In two and a half weeks, I will be writing at a very spartan table on a very hard wooden chair. For a long weekend, I’ll be writing in silence in a cabin in East Texas, seated across from a best friend, while he does the same.
This year marks the 5th year of the annual writing retreat. (The image above is from a previous retreat at Cooper Lake State Park.)
I know for a 5th anniversary, many people might have been inclined to rent a special place for the weekend. (A place with more room and comforts.) I can assure you that there are few places better than Daingerfield State Park, though. (<——- Seriously, look at those photos in the link!) Besides, I’m used to writing in less-than-ideal places. (I actually look forward to those tables and chairs in Texas State Parks cabins.)
(I seem to be using a lot of parenthetical statements in this entry…)
The Writer’s Desk
If you didn’t read Stephen King’s tale of his grand desk when it came out, you may have read the recent Zen Pencils version.
If you have no idea what I’m talking about, here it goes:
Like many writers, King dreamed of a massive, important desk that he’d buy when he made it big. He came to find out that desk was not all he believed it would be.
My current desk is a remnant of a vague monstrosity of a desk. It’s a small desk with a hutch attached to its surface. At one point, there were two more sides to it. There was a time that sitting down in my large U-shaped desk was like climbing into a cockpit. But the extra space seemed to serve more as storage for papers that should have been filed away and other things finding a way into the office (keys, packages, mail…stuff like that).
This is not to say things on my much smaller desk are organized. I have microphones, a desktop computer tower, and a couple other things on top the the hutch. A Behringer Multicom Pro-XL processor is tucked behind a Mackie 802 VLZ4 mixer to my left. (Podcasting gear.) To my right: storage for mail and things to be filed.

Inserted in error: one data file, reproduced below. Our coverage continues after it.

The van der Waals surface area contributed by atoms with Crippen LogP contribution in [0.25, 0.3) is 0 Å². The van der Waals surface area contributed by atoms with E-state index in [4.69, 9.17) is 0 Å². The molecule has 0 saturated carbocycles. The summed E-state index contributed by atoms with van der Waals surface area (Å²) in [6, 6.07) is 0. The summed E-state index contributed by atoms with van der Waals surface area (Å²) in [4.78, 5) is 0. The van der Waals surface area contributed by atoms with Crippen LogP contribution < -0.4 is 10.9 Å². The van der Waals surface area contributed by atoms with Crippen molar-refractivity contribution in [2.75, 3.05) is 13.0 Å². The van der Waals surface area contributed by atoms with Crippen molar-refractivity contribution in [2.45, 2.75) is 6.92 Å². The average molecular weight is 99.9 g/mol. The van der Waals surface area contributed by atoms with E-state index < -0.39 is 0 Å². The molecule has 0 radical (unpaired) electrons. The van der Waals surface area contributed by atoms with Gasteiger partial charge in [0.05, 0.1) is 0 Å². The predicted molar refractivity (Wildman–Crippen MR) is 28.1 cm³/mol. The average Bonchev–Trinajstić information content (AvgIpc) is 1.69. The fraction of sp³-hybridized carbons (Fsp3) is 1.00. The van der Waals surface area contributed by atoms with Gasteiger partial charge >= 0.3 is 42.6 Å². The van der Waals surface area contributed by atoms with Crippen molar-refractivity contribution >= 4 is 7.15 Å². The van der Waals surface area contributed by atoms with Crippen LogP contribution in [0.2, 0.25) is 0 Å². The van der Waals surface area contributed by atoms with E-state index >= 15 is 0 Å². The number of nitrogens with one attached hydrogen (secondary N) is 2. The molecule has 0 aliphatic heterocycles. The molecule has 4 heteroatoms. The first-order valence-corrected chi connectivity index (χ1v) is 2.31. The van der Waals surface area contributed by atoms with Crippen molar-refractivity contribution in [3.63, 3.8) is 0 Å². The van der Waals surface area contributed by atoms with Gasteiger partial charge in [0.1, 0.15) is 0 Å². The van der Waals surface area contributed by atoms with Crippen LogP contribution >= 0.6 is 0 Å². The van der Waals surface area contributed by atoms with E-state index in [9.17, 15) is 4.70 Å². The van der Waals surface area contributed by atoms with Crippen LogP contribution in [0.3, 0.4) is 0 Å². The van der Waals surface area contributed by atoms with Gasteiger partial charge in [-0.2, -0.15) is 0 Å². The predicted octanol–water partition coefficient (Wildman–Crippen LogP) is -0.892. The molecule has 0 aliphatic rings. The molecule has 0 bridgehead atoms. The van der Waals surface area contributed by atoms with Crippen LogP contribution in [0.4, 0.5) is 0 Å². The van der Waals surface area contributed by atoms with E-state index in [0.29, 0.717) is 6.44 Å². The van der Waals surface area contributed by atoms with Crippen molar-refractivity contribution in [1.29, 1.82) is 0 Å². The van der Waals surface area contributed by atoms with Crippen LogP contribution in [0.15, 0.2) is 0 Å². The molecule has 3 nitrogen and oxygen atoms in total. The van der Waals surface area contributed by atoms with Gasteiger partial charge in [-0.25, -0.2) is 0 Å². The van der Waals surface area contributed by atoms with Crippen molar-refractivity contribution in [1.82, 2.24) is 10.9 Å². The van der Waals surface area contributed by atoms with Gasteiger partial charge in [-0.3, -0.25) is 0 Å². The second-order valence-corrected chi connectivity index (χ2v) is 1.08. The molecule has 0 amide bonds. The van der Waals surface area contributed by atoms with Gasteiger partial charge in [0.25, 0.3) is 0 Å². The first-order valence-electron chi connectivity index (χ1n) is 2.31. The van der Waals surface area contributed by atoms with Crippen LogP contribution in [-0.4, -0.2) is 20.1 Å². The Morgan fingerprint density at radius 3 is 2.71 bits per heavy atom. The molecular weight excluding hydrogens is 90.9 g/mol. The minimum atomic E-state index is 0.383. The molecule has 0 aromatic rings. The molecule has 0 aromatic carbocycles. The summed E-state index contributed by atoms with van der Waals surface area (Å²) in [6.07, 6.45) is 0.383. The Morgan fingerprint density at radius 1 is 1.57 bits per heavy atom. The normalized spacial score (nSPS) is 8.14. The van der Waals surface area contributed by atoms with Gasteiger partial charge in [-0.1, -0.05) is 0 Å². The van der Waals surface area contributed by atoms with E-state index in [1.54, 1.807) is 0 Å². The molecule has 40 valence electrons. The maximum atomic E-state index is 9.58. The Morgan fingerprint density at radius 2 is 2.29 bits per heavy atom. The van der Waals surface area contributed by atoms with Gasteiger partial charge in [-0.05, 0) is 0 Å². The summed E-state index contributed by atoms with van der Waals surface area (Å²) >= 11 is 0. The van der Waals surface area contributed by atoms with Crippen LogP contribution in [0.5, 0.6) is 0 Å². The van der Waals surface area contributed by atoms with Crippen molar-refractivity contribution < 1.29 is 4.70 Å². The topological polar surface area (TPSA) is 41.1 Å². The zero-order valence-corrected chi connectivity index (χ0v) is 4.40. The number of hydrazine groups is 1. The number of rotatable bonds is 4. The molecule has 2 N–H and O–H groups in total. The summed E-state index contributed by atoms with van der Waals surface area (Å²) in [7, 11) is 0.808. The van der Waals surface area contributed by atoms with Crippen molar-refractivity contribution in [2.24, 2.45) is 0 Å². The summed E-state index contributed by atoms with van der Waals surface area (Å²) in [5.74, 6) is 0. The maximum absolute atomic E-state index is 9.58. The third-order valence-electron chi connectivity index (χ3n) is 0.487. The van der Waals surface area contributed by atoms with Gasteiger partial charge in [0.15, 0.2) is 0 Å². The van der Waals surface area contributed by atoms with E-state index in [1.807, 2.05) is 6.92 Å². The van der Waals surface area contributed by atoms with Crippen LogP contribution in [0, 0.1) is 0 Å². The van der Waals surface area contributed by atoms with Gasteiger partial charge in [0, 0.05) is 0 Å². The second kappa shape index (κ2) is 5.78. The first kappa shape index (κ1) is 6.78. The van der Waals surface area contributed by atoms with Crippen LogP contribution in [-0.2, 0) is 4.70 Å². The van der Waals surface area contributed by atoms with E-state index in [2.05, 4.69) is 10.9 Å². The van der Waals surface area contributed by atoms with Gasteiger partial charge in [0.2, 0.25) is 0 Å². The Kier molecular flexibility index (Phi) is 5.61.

It’s not the ideal space for writing, recording podcasts, and day job work on days I’m not in the office. But it works!
I have written a lot at this desk.
The Writer’s Office
I have never had the luxury of an office completely my own, but that has never stopped me from writing. Some of the first serious writing I ever did was at a tiny desk shoved in a corner of my old bedroom. I wrote much of a screenplay at a tiny desk at a past job…and most of my second novel at a small table in a cafeteria at another past job. (I’ve written quite a bit on tables in lunchrooms and breakrooms at jobs, in fact.)
My ideal office would not contain a large desk. Maybe an upgrade from the current desk to something a bit more solid and pleasing to the eye, but small works for me. Granted, an ideal office would also have a separate workspace for recording — and a stand-up table allowing me to wander more and brainstorm when tired of sitting. But for now, my office is shared space with storage and laundry…so I make do with what I have
The point of all this is it’s not all about a perfect space. It’s a nice thought — sure — and I’d not mind the ideal creative space I see in my mind when I daydream about a dedicated space for writing and recording. But it’s not vital to getting work done.
Some of the best novels even written were completed on uncomfortable chairs before tiny desks and tables. There are writers who, after finding great success in their efforts, still write at kitchen tables. Others write on the go or fill scraps of paper until they see the story before them. Hell, there are still many writers who need little more than a pencil, a yellow notepad, and their lap to get work done.
For me, there’s a strange comfort in working in spite of the ideal space.
So in two and a half weeks, I look forward to my ass falling asleep in a hardwood chair. I look forward to the tiny, but stout tables the Texas Department of Parks and Wildlife place in their cabins. (It will be a great weekend in a gem of a state park.)
And then I will come home and write even more at the same tiny desk where I’ve written for years…